One hundred nineteen. A majority of the members of the House of Representatives, numbering 119 voted to slash the budget of the Commission of Human Rights to a token thousand pesos.
In a time when the human rights of our people are front and center of the concerns of the most vulnerable communities in our country, the majority in the House of Representatives decides in effect to demolish, a constitutional body tasked to promote and protect the human rights of all (not just the civil and political rights but the economic, social and cultural rights of our people, as originally intended in our basic charter).
The 119 legislators wanted to send a clear message: you can only survive, if you keep your peace; you can do your job, only at your own peril. Though there are other steps that can be taken to overturn their hasty and vindictive action, their action already has a chilling effect. They have sent a signal so strong that it is couched in pesos and centavos: their intent is to weaken, if not suggest the virtual abolition of, a constitutional body mandated to protect the human rights of vulnerable citizens against the abuses of the state as well as non-state actors.
At this particular juncture, its intent is to silence critical voices that point out the excesses of the policies of State in the execution of its “war on drugs”. Its method, however, merely exposes the legislature’s arrogance by demonstrating that by its sheer numbers they can do as they please and shut down the work of one of the few remaining independent bodies that could remind government authorities, public officials and the enforcers of the law, of their sacred responsibility to protect the human rights of all citizens, regardless of political affiliation, social standing, religious, or ethnic background.
Adding insult to injury, the leader of the 119 then turns around and says that the CHR’s budget can be restored if its chair, Chito Gascon, resigns – meaning to say that the threat of legislative blackmail is delivered to a vocal and consistent voice for human rights. It is a modern-day version of a Damocles sword to hang over the head of an institution so that henceforth you walk on eggshells.
I am one of the few surviving framers of the 1987 Constitution, and one of two principal authors of the creation of the Commission on Human Rights.
I have always believed that the heart of our Constitution is the Article on Social Justice and Human Rights (Art. XIII). The context of the drafting of the Charter was the aftermath of the people power experience which brought down a despicable dictatorship. Our people took risks to end tyrannical rule which trampled the rights of our people, destroyed our democratic institutions and drained our resources by putting into the hands of a few the wealth created by hard work of the many.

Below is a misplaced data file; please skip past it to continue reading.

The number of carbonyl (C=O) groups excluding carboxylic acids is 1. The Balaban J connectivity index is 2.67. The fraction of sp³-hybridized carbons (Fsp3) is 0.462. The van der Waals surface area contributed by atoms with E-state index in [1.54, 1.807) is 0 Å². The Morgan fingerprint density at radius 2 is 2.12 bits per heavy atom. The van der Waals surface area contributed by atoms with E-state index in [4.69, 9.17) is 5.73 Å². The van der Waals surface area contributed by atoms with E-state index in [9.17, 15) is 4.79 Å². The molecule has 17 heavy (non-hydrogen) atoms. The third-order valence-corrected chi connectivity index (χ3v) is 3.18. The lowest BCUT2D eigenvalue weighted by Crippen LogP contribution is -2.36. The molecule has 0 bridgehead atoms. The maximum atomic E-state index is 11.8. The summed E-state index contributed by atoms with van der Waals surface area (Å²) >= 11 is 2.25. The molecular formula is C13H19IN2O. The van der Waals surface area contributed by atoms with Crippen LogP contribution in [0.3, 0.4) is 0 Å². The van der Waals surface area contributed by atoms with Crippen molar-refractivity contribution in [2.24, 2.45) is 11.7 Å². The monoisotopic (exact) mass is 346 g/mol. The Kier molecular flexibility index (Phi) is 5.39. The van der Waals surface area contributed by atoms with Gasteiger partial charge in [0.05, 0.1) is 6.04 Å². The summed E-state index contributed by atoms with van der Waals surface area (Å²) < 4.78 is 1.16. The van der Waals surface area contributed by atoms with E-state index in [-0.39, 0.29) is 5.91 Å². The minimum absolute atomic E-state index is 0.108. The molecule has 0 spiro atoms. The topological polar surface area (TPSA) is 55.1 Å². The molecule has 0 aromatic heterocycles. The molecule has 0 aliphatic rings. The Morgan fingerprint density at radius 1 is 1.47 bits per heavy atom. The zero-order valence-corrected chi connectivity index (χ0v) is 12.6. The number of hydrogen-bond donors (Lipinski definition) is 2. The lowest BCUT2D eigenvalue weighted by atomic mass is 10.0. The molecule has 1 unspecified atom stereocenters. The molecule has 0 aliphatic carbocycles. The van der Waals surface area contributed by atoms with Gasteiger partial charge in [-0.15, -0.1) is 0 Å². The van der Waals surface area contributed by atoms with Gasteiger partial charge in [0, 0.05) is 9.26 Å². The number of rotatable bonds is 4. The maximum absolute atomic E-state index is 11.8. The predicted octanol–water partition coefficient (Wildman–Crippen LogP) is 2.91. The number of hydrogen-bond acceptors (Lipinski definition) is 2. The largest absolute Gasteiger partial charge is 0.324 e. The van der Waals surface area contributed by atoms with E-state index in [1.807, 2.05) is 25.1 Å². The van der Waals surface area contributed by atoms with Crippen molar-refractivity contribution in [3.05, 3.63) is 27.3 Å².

The principal reason why the Commission on Human Rights was created was to ensure that an independent body existed not only to protect the rights of the aggrieved and the vulnerable, but to monitor the abuses of the authorities of State, to call them out, to propose remedies and to bring to the proper venues the cases that merited robust action.
If our dedication to human rights was to be real, then an institution was required to ensure the country’s compliance with those rights – the right to life, the right not to be tortured, the right not to be detained arbitrarily, the right to a fair trial, the right to exercise our responsibilities as citizens of a free country.
I recognize that the CHR is an imperfect institution, and just as politics is the art of imperfect creation, the CHR is an ongoing project that needs continual support and re-invention. It is work in progress that people power began but which needs a regular dose of constant citizens’ courage. It can only work if it practices a brave brand of action – no matter which party or which president is in power. In a sense, it is an institution that must have the temerity to say, “The emperor has no clothes!” if that indeed is the reality.
However, each cloud has its silver lining. What has taken place in full glare of the media is instructive for the future. Now, we know better.
There indeed are 119 reasons why this present Congress should not be allowed to convene as a constitutional body tasked to do the final draft of the basic charter, once a purported 25-member commission would have delivered a provisional draft.
This action taken by the lower house may in fact be the blessing in disguise we need: early warning signal to those wishing that we be “gifted” with a new Constitution by a Congress that may double as a Constituent Assembly. Do we really think that this Congress with a subservient majority can craft a Charter, independent and intelligent enough without bowing down to outside interests or powers?
Given their lack of understanding of the concept of the comprehensive character of human rights and the independent role of an institution charged with overseeing the protection of those rights, can this Congress be trusted with framing the next basic law of the land?
The author is a framer of the 1987 Constitution, and was one of the principal authors in the creation of the Commission of Human Rights. He worked with Amnesty International, International Alert, and taught at both UP and the Ateneo. He now serves as consultant on formation at FEU-Diliman.